Then there’s the cost to your organisation’s reputation. Data leaks from insider sources are just as liable to contain customer data or financial data as they are confidential company information. Perhaps one of your Sales team is moving to a competitor and decides to download a full customer list to take with him. Or maybe an individual is willing to sell customer account details and passwords to the highest bidder. Compensation, loss of business, and damaged brand trust can be extremely costly. No organisation can afford not to spend sufficient time or investment on their security practices, permissions and policies in order to prevent these incidents form occurring.
That’s the potential cost. What can you do about it?
There are three ways you can secure your environment against insider threats.

  • Ensure that you, and your security team create intelligent, dynamic policies which enable users to get the information they need to do their job and nothing more. Security configurations and access settings should be reviewed frequently in order to verify that they are up to date, and there are no discrepancies, like ex-employees with access, or individuals with privileges that they no longer need.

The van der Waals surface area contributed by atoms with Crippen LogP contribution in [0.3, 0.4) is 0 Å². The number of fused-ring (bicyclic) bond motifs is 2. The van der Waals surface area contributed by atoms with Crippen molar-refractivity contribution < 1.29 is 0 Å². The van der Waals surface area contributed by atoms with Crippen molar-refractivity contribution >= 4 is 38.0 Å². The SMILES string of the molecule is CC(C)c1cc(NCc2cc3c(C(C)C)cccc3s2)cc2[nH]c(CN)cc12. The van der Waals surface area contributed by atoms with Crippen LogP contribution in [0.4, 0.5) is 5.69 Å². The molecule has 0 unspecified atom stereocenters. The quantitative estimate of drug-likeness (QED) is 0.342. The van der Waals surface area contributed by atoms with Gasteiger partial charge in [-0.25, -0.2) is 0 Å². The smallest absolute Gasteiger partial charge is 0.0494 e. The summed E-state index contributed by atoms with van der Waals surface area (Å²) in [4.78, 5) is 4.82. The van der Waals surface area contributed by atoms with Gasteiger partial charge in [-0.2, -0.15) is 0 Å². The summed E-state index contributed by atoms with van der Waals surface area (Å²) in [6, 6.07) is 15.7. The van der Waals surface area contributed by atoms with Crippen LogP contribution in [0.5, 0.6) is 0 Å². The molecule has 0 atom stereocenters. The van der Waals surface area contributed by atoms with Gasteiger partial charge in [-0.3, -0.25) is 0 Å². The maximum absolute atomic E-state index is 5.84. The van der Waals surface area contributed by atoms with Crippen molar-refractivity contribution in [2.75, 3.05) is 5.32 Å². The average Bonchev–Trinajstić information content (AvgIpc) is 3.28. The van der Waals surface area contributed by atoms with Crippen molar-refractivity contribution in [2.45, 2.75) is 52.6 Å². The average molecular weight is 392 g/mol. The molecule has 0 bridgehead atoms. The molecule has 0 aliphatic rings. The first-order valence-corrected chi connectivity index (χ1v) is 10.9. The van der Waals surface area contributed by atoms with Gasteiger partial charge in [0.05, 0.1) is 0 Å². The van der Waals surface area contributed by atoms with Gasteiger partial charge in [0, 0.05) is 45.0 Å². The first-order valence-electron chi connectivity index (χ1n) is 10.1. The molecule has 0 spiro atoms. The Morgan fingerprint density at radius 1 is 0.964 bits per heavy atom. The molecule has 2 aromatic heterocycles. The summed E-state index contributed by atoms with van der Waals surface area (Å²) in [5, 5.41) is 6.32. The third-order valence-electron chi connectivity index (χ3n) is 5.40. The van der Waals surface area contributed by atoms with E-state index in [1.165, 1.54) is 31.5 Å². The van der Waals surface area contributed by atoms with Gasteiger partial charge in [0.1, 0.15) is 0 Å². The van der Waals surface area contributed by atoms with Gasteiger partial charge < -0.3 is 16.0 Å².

• Educate your users. As we mentioned before, 62% of data loss incidents are due to human error alone. The best way to avoid mistakes is by informing your users about the dangers of data loss, and the ways in which it can occur. By demonstrating best practices, and perhaps relaying details of some high-profile cases (there are plenty to choose from:  the National Security Agency or Motorola are good examples), you can warn your users against the perils of intentional attacks, and decrease their chances of any careless accidents.
  • Finally, make sure you have a system for threat detection in place, and that you’re able to identify when and where a potential incident has occurred. One way to do this for Office 365 is by using Cogmotive’s newest module, Discover & Audit. Think of it like an insurance policy for your Office 365 environment – it collects and stores a record of every file modified, every login attempt, every password change, every mailbox accessed in Office 365 – including when, where from, and who by. The solution provides you with a full uninterrupted audit log of all Office 365 events, allowing you to isolate events or threats quickly using advanced search capabilities, so if an incident does occur, you have the information you need to investigate, identify what happened, and take action to prevent further incidents from occuring.

Need to rethink your insider threat prevention strategy? You can find out more about Discover & Audit here, or sign up for a free 14-day trial.
Cogmotive is the leading global provider of enterprise level reporting and analytics applications for Office 365. Find out more now.